Don't take this the wrong way, I adore Disney, their animated shows and films I still watch. However, some of their shows and films now I cannot stand, Hannah Montana and Cory in the House especially. And I have to say I do not like this movie at all. I like musicals and I like high school films, and I liked the idea and it should have worked but it didn't. The only real redeeming quality is that the choreography is actually quite impressive.However, the cinematography is nothing special, while the score and songs are disappointingly forgettable, plus is it me or did anybody feel there were too many songs? The story is incredibly simplistic and predictable, the script is very fluffy and weak, the pacing too rushed, the morals are cloying and the direction is lethargic. The acting is bland too, Zac Efron and Vanessa Hudgens are alright I suppose but they lack chemistry and I never warmed to their characters, maybe because the characters in general were so unlikeable and clichéd. As for the supporting performances they are poor in general especially Monique Coleman. The singing was okay but there was too much of it I think.Overall, I didn't find it that great, sorry. 1/10 Bethany Cox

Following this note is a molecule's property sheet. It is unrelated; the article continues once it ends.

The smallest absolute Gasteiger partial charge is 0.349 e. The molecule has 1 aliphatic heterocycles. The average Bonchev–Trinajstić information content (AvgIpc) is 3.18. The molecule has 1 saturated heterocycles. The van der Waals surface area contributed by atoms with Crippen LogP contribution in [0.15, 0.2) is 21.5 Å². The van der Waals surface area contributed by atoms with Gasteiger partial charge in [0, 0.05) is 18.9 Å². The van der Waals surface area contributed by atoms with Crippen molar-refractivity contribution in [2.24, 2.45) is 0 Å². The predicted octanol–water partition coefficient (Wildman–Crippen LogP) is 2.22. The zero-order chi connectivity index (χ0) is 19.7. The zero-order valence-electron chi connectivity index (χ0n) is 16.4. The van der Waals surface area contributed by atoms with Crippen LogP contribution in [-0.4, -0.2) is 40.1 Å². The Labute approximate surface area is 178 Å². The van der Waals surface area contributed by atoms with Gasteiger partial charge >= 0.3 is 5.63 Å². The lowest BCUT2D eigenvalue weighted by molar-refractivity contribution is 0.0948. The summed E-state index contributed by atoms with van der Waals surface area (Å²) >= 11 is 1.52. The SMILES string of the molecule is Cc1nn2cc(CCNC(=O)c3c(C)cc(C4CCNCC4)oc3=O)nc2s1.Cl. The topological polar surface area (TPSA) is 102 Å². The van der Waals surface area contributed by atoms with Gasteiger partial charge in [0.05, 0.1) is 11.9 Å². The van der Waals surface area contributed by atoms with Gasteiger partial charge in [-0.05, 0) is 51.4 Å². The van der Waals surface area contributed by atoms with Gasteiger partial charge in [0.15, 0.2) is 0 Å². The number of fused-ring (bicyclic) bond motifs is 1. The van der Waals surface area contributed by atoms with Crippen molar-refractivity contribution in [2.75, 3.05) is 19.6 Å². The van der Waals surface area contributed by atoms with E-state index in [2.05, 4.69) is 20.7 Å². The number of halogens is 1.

2 high school drama teachers write and direct a musical for their Cupertino, CA school about the pressures of being a high school student striving to do everything to set themselves up to get into a good college. The musical is called "Ranked" and deals with how schools rank their students' achievements and create a stressful, competitional environment (yes, this is a real musical that was working its way towards off-Broadway when the pandemic hit). The doc also shows the audition and rehearsal steps for two other schools, one in central California and in West Virginia. You see the dichotomy of 3 different schools and musical/drama departments in very different class areas of the country. But then COVID hits and the film switches to being about how the theater arts seniors need to finish up high school and apply to colleges.I liked this film a lot. It reminded me of the terrific documentary, also from 2021, called Try Harder!, about high school kids competing for the best colleges, a film I absolutely loved. You can't help but wish the best for these kids and want to see where they are in a few years.